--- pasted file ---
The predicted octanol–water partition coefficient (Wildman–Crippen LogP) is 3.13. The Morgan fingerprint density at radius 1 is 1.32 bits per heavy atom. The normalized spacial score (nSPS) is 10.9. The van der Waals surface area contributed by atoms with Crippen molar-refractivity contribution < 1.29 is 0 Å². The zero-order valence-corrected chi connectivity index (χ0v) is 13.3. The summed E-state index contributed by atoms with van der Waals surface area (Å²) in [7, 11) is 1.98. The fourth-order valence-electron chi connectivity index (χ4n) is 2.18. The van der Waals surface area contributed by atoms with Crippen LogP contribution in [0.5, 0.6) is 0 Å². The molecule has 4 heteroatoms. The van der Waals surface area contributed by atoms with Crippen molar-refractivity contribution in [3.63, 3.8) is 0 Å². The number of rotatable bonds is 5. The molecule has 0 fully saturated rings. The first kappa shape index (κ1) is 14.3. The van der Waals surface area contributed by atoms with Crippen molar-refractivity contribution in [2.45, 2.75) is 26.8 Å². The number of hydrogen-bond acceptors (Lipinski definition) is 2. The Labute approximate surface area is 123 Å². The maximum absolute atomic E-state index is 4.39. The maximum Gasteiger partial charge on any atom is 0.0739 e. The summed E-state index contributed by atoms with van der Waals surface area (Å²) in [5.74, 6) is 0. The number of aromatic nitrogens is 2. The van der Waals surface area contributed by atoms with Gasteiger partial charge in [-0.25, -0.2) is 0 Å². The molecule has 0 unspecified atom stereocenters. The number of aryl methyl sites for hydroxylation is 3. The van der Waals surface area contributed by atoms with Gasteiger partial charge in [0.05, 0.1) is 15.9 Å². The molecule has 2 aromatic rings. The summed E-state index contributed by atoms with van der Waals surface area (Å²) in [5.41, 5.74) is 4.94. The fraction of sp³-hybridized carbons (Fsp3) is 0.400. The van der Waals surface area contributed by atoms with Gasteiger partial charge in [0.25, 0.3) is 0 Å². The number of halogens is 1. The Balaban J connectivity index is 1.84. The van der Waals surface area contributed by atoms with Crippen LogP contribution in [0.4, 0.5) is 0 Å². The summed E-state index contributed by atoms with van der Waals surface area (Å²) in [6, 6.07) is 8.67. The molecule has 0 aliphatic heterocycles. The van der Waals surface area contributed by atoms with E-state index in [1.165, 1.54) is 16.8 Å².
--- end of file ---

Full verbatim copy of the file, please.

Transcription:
The predicted octanol–water partition coefficient (Wildman–Crippen LogP) is 3.13. The Morgan fingerprint density at radius 1 is 1.32 bits per heavy atom. The normalized spacial score (nSPS) is 10.9. The van der Waals surface area contributed by atoms with Crippen molar-refractivity contribution < 1.29 is 0 Å². The zero-order valence-corrected chi connectivity index (χ0v) is 13.3. The summed E-state index contributed by atoms with van der Waals surface area (Å²) in [7, 11) is 1.98. The fourth-order valence-electron chi connectivity index (χ4n) is 2.18. The van der Waals surface area contributed by atoms with Crippen LogP contribution in [0.5, 0.6) is 0 Å². The molecule has 4 heteroatoms. The van der Waals surface area contributed by atoms with Crippen molar-refractivity contribution in [3.63, 3.8) is 0 Å². The number of rotatable bonds is 5. The molecule has 0 fully saturated rings. The first kappa shape index (κ1) is 14.3. The van der Waals surface area contributed by atoms with Crippen molar-refractivity contribution in [2.45, 2.75) is 26.8 Å². The number of hydrogen-bond acceptors (Lipinski definition) is 2. The Labute approximate surface area is 123 Å². The maximum absolute atomic E-state index is 4.39. The maximum Gasteiger partial charge on any atom is 0.0739 e. The summed E-state index contributed by atoms with van der Waals surface area (Å²) in [5.74, 6) is 0. The number of aromatic nitrogens is 2. The van der Waals surface area contributed by atoms with Gasteiger partial charge in [-0.25, -0.2) is 0 Å². The molecule has 0 unspecified atom stereocenters. The number of aryl methyl sites for hydroxylation is 3. The van der Waals surface area contributed by atoms with Gasteiger partial charge in [0.05, 0.1) is 15.9 Å². The molecule has 2 aromatic rings. The summed E-state index contributed by atoms with van der Waals surface area (Å²) in [5.41, 5.74) is 4.94. The fraction of sp³-hybridized carbons (Fsp3) is 0.400. The van der Waals surface area contributed by atoms with Gasteiger partial charge in [0.25, 0.3) is 0 Å². The number of halogens is 1. The Balaban J connectivity index is 1.84. The van der Waals surface area contributed by atoms with Crippen LogP contribution in [0.4, 0.5) is 0 Å². The summed E-state index contributed by atoms with van der Waals surface area (Å²) in [6, 6.07) is 8.67. The molecule has 0 aliphatic heterocycles. The van der Waals surface area contributed by atoms with E-state index in [1.165, 1.54) is 16.8 Å².